Carlson killing Candy’s dog leaves Candy wishing he’d done it himself, whereas when George killed Lennie, he isn’t left with guilt. “Look Candy…This ol’ dog jus’ suffers himself all the time. If you was to take him out and shoot him right in the back of the head – right there – why’d he’d never know what hit him.”() Carlson made it obvious that he wanted to kill Candy’s dog but that the dog wouldn’t suffer. Wanting the best for his dog, Candy allows Carlson to kill him. Later regretting his decision, Candy wishes he would have done it himself. Since George sees the pain and suffering Candy goes through after he expresses that he “oughtta shot that dog [himself]… shouldn’t oughtta of let no stranger shoot [his] dog” (), George takes matters into his own hands when the entire ranch is out to kill Lennie. George decides to be the one to kill Lennie because he didn’t want Lennie to suffer at the hands of Curley. Curley stated that he would shoot him if he found him and slim planned on locking Lennie up in a mental hospital if he found him alive.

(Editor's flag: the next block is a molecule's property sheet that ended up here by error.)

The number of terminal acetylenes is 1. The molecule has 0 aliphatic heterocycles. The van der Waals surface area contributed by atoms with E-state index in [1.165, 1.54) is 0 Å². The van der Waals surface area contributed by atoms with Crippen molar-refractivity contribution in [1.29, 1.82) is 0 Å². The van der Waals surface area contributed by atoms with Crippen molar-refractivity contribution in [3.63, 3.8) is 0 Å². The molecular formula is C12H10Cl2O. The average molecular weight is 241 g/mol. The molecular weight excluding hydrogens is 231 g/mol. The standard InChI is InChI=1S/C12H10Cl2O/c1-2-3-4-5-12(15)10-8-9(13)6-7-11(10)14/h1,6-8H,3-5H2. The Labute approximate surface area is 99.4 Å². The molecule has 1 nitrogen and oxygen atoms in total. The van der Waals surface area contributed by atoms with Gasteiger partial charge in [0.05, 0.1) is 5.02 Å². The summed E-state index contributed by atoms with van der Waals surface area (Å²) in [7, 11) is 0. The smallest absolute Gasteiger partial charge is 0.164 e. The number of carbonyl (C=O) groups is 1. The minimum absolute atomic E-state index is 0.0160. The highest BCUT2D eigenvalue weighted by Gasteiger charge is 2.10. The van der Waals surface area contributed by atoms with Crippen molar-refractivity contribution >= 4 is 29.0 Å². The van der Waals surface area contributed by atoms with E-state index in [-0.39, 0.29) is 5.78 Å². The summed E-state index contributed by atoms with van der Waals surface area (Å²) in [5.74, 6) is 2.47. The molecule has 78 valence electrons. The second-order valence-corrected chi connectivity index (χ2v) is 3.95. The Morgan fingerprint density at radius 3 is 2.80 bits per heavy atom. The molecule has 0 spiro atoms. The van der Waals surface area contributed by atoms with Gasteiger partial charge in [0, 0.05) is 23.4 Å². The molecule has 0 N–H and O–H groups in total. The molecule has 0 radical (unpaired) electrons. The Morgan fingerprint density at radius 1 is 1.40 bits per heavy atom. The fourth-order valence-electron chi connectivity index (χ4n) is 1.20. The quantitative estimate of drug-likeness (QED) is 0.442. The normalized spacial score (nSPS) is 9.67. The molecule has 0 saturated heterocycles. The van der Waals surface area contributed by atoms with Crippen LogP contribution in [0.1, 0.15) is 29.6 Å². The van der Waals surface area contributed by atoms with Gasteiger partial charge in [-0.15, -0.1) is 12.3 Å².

George had always looked out for Lennie and did what was best for him. Continuing to protect him, George made sure Lennie had no pain while killing him. He told Lennie to “think of the land and the rabbit,” then shot him right in the spine and neck to cause instantaneous, painless death. By killing Lennie himself, George isn’t left with guilt or regret. Both of these instances where Carlson kills Candy’s dog and George kills Lennie, supports the theme of loyalty and friendship. Carlson was looking out for Candy’s dog and didn’t want him to suffer any longer, so did a horrible act so that Candy didn’t have to. George knew that Lennie would continue to get into trouble and maybe hurt more people, so did what was best for him. If George had not killed Lennie, he knew someone else would in a more painful way. His entire life with Lennie, George protected him and did the same the day he killed him.